By: Rachel DeGrane

Attention deficit hyperactivity disorder (ADHD) is one of the more well-known mental disorders. A person with ADHD has a brain that developed a little differently that the normal brain. The area of the brain that is most affected by ADHD is the frontal lobe. This section of the brain is responsible for things like memory, judgement, and motor skills.

 There are two types of ADHD, inattentive, and hyperactive. Those with inattentive ADHD have difficulties paying attention, focusing, and staying organized, they can also easily become distracted. Those with hyperactive ADHD are fidgeting or constantly moving in a way that is not appropriate for the situation; they also have difficulties staying quiet and listening, and they often tend to jump into a conversation whenever a thought comes to their mind not waiting for someone to finish.

ADHD is a disorder that affects people of all ages. Once someone is diagnosed with ADHD it is typically something they will struggle with their entire life, but as they begin to understand their ADHD, they also learn how to manage it. ADHD is typically diagnosed in children around the age of seven, but it is not uncommon for a person to be diagnosed in adulthood. It is also shown that men are 3 times more likely to be diagnosed with ADHD than women are.

ADHD is most noticeable in an environment where a person is required to focus and complete tasks for a long period of time. For children, that place would be school which is why a lot of people with ADHD are diagnosed as a child. But if it is missed as a child, a person can also show signs of ADHD while working as an adult.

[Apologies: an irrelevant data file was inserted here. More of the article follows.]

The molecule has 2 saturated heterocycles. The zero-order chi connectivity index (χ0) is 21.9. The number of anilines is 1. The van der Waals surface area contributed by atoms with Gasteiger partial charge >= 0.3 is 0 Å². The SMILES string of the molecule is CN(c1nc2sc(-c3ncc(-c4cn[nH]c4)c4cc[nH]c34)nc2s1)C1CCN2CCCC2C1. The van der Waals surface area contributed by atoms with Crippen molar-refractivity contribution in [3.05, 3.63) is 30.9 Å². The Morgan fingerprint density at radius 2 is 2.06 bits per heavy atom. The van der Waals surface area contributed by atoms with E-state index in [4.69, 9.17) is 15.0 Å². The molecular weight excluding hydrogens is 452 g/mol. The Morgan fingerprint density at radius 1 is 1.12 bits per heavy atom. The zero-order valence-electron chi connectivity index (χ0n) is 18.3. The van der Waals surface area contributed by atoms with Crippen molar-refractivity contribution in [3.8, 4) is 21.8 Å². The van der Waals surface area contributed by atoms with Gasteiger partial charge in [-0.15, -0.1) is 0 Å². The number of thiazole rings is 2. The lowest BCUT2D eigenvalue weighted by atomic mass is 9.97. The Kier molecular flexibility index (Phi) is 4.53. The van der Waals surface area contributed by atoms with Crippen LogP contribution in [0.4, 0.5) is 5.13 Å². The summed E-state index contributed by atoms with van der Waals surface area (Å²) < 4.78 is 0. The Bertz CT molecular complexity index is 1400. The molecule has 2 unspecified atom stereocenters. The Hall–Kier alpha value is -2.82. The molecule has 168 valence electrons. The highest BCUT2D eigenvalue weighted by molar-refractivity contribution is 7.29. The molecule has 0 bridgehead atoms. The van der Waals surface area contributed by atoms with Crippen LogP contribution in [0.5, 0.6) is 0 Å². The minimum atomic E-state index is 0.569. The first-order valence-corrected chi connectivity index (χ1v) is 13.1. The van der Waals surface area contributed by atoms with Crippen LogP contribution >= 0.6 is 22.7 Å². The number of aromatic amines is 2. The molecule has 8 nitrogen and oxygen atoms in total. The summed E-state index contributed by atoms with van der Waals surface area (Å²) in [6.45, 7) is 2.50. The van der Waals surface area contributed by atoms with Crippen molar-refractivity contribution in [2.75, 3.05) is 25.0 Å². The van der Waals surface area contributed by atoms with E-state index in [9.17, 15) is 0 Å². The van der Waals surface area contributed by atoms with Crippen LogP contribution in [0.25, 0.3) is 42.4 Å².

Studies show that ADHD is hereditary. If a parent has ADHD, their child is 50% more likely to also have ADHD. If a child has an older sibling with ADHD, the younger sibling is 30% more likely to have ADHD. Head injuries can also play a part in a person being diagnosed with ADHD. As mentioned above, ADHD mostly affects the frontal lobe. Therefore, if a person endures any type of head trauma to that region their likely hood of being diagnosed with ADHD is higher.

ADHD is just like any other mental disorder, with the proper treatment people who struggle with ADHD can live a relatively normal life. Next time you have an interaction with someone who has ADHD don’t think about the stereotypes associated with ADHD such as “They don’t know how to be quiet” or “It’s just an excuse so they don’t have to do work”. Look at them the same way you would look at anyone else and acknowledge that every person has their own struggle and living with ADHD may be theirs.